Jack Ryder
Ryder in about 1930
Personal information
Full nameJohn Ryder
Born(1889-08-08)8 August 1889
Collingwood, Victoria, Australia
Died3 April 1977(1977-04-03) (aged 87)
Fitzroy, Victoria, Australia
NicknameThe King of Collingwood
Height1.85 m (6 ft 1 in)
BowlingRight-arm medium pace
International information
National side
Test debut (cap 111)17 December 1920 v England
Last Test8 March 1929 v England
Domestic team information
Career statistics
Competition Tests First-class
Matches 20 177
Runs scored 1,394 10,499
Batting average 51.62 44.29
100s/50s 3/9 24/55
Top score 201* 295
Balls bowled 1,897 15,481
Wickets 17 237
Bowling average 43.70 29.80
5 wickets in innings 0 9
10 wickets in match 0 1
Best bowling 2/20 7/53
Catches/stumpings 17/0 132/0
Source: CricketArchive, 29 February 2008

John "Jack" Ryder MBE (8 August 1889 – 3 April 1977) was a cricketer who played for Victoria and Australia.

Born in the inner-city Melbourne suburb of Collingwood, Ryder was known as the "King of Collingwood" for his long association with the local cricket team. An all-rounder, he claimed 612 wickets and scored 12,677 runs in 338 district matches.


Ryder at the crease
Ryder at the crease

He played in four series against England and one against South Africa. In 1921–22, he averaged more than 100 in a series against South Africa. Ryder was an aggressive batsman and strong on the drive. He was also a useful medium-pace bowler. His best performance was an innings of 201 not out against England, made in six and half hours at Adelaide in 1924–25. This included century partnerships of 134 (with Tommy Andrews) and 108 (with Bert Oldfield). He made 88 in the second innings.

In 1926–27, he made his highest first-class score of 295 (in four hours) for Victoria against New South Wales, in a world record team total of 1,107. Ryder smashed six sixes, including two in three balls, and was out attempting to hit another six to bring up his triple century. For over 50 years after his retirement, he held the record for games played and runs scored in Melbourne District Cricket, before being passed by district stalwart John Scholes.

Ryder's bowling brought him 150 wickets for Victoria and 805 in all grades and he was an outstanding fieldsman, who once caught five English batsman in a Test innings.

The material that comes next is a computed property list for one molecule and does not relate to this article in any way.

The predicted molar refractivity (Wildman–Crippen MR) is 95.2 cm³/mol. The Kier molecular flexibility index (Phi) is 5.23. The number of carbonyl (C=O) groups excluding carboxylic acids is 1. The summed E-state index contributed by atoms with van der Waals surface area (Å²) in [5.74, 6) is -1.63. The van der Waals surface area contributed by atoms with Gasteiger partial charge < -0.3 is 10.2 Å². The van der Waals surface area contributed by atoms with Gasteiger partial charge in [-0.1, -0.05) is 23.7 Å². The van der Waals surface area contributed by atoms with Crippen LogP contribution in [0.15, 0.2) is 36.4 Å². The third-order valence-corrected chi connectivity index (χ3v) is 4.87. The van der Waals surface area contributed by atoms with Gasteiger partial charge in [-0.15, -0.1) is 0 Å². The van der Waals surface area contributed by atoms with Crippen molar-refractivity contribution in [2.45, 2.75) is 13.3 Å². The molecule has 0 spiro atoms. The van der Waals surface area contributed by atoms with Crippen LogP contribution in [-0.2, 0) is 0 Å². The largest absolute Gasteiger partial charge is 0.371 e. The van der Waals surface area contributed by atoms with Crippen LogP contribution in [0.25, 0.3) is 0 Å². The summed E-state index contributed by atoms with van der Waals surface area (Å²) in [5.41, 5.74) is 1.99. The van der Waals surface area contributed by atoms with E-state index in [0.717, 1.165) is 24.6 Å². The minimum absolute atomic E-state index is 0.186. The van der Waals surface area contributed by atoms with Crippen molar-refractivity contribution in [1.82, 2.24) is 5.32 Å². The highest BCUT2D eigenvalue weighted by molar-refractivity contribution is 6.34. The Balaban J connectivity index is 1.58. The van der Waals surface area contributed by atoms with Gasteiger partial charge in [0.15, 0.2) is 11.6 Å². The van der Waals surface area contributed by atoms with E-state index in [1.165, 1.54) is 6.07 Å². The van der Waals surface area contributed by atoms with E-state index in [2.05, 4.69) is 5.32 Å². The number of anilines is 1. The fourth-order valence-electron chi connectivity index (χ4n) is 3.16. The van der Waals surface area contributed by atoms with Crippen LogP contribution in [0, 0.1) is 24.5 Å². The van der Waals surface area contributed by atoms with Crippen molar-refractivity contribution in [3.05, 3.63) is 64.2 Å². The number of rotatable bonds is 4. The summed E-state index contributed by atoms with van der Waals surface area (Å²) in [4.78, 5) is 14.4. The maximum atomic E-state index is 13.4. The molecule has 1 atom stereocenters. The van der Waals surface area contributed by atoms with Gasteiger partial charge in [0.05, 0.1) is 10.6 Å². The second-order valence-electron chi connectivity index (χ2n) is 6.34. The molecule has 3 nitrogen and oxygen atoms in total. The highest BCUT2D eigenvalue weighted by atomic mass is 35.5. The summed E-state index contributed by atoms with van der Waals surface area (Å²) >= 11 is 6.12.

Ryder's career as an Australia team selector was unusual. As Test captain, he was on the selection panel for the 1930 Ashes tour of England, but was out-voted for a place on the team, and the captaincy passed to Bill Woodfull. In 1946, he was made a selector again and held the post for 23 years, forming a long association with Sir Donald Bradman and Chappie Dwyer.

Statistics and legacy

Jack Ryder's career performance graph.
Jack Ryder's career performance graph.

He remains the only Test cricketer to be run out in both innings of his debut Test match.[1] Ryder was also the first Australian to complete a Test Career of more than 20 innings with a batting average over 50.00.

He was the oldest former player present at the Centenary Test at the Melbourne Cricket Ground in 1977. He died just weeks after the match.

Ryder's long district cricket career for which he is best known spanned 37 years, from 1906–07 until 1942–43. His career of 338 games was played almost entirely for Collingwood, except for six games for Northcote in 1933–34 and 12 games for the VCA Colts in 1939–40. He scored 12,677 runs at 41.83 with 37 centuries, and took 612 wickets at 16.83 with 46 five-wicket hauls.[2] The medal for the outstanding player of the season in Melbourne Premier Cricket is named in his honour, and was first presented in 1973–74.

He holds the record for facing the most number of balls in a single test innings when batting at number seven position(461)[3]

He was also inducted into the Australian Hall of Fame by the CA in 2015.[4]


  1. ^ Frindall, Bill (2009). Ask Bearders. BBC Books. pp. 35–36. ISBN 978-1-84607-880-4.
  2. ^ "VCA 1st XI Career records 1889–90 to 2014–15, N-R" (PDF). Cricket Victoria. Archived from the original (PDF) on 8 December 2015. Retrieved 28 November 2015.
  3. ^ "Batting records | Test matches | Cricinfo Statsguru | ESPN Cricinfo". Cricinfo. Retrieved 15 August 2017.
  4. ^ https://www.cricketaustralia.com.au/about/awards-and-events/australian-cricket-awards